“The LTVs of a number of major SA Reits are likely to rise to between 45% and 50%… Many are looking to sell assets, but it’s not easy in this environment. Raising equity is also not ideal, thus the most viable option is to retain income to try to limit increased debt and reinforce balance sheets.”

Growthpoint share price in the past year

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The cautionary tale off the 2008 crisis was that there are limits to using this tool for determining appraisal values. The risk is getting into a loop of never ending higher than actual appraisal values. Just a slight tweak to the cap rate would make the current LTV look closer to 60% or more.

No one should be quoting LTV without also quoting LTC.

Is there one property fund thats actually liquid?

It begs the question whether or not the high earners in the company actually know what they’re doing?

It’s easy to spend and lose other people’s money then to use external factors as an excuse for a dismal performance

You cannot keep building lego blocks if you don’t secure them, one on top of the other lest the whole pile will come crashing down

It’s called gearing

Stop acquiring and focus on what you’ve got

Point in case HighVeld Syndication (Orthotouch) the Georgiou’s

Enough is never enough until you hit a brick wall and the investors are collateral damage..The one’s who stand to lose the most, if not everything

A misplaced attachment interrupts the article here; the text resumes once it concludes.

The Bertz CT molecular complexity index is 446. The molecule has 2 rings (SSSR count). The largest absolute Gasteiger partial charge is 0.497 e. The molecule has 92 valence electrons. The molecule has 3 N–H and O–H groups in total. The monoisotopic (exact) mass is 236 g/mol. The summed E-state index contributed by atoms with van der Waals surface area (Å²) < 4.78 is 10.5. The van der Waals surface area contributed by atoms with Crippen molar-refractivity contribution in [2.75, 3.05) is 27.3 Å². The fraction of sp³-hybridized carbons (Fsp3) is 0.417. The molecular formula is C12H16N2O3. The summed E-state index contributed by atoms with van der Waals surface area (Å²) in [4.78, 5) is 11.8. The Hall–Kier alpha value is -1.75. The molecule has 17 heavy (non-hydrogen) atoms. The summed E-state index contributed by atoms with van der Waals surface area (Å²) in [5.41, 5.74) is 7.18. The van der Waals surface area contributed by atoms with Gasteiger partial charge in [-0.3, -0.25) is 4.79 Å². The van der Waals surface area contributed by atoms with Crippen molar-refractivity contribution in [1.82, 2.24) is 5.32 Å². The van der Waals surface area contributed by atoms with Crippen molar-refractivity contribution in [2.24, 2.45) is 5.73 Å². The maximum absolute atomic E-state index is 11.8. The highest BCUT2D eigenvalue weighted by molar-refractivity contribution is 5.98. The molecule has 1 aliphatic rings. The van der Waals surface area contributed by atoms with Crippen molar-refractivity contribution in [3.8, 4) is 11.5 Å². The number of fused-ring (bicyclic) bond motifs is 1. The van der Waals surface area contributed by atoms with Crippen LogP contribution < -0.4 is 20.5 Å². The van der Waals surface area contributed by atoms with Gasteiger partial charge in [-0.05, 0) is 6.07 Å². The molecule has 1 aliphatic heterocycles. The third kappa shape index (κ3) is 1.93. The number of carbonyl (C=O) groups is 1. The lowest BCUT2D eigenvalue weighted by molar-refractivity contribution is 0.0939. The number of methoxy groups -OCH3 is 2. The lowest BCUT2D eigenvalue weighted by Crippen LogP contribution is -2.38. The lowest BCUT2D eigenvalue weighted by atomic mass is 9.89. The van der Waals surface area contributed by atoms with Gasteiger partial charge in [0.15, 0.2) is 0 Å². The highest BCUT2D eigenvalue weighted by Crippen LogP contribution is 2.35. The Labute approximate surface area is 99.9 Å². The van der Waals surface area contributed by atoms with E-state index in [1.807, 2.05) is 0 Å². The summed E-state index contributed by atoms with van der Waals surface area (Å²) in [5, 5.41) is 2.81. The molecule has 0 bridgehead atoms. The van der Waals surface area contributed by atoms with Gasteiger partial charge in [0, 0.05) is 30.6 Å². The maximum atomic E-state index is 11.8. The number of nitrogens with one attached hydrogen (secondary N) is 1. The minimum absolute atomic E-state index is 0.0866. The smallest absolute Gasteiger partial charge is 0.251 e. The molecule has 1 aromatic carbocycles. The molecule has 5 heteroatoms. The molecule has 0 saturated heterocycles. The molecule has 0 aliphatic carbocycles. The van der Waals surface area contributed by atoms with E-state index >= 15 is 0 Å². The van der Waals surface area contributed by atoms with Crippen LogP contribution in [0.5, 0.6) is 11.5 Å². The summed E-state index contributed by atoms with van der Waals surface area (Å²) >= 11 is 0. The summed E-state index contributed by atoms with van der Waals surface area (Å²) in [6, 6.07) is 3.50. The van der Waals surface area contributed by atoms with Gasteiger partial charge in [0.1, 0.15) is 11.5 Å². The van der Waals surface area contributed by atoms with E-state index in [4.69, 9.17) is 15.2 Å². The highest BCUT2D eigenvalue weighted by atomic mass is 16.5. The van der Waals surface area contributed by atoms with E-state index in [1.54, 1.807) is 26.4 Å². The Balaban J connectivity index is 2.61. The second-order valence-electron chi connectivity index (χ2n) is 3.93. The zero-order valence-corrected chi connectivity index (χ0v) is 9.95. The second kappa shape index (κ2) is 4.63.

Ummmm, we will talk again in a month or 2………………

Goodness me, they paid R2,9B in December for a property fund that is now worth R1.1B? Are they sure they bought a property fund and not a luxury sedan? We all knew Brexit was coming, actually it was already here in December. That’s literally money down the drain.

Debt – the silent killer of both business and ‘investors’.

At least the directors got rich.

‘’He has the courage of the opinion of others’’

James McNeill Whistler (1834-1903)

Property Stocks after the latest rounds of stock market crashes – fanks, but no fanks, I just don’t have the courage! The dramatic drop of the subprime mortgage crisis left many dizzy, and shaken, and feeling like they’d gotten on the wrong ride.

But many experts examining the event after the fact actually believe the first domino fell in early 2007 when Freddie Mac backed away from buying risky subprime mortgages and a leading subprime mortgage lender, New Century Financial Corporation, filed for bankruptcy.

Are you allowed to say another SA company sending money offshore with no interest in what they’re buying ?

End of comments.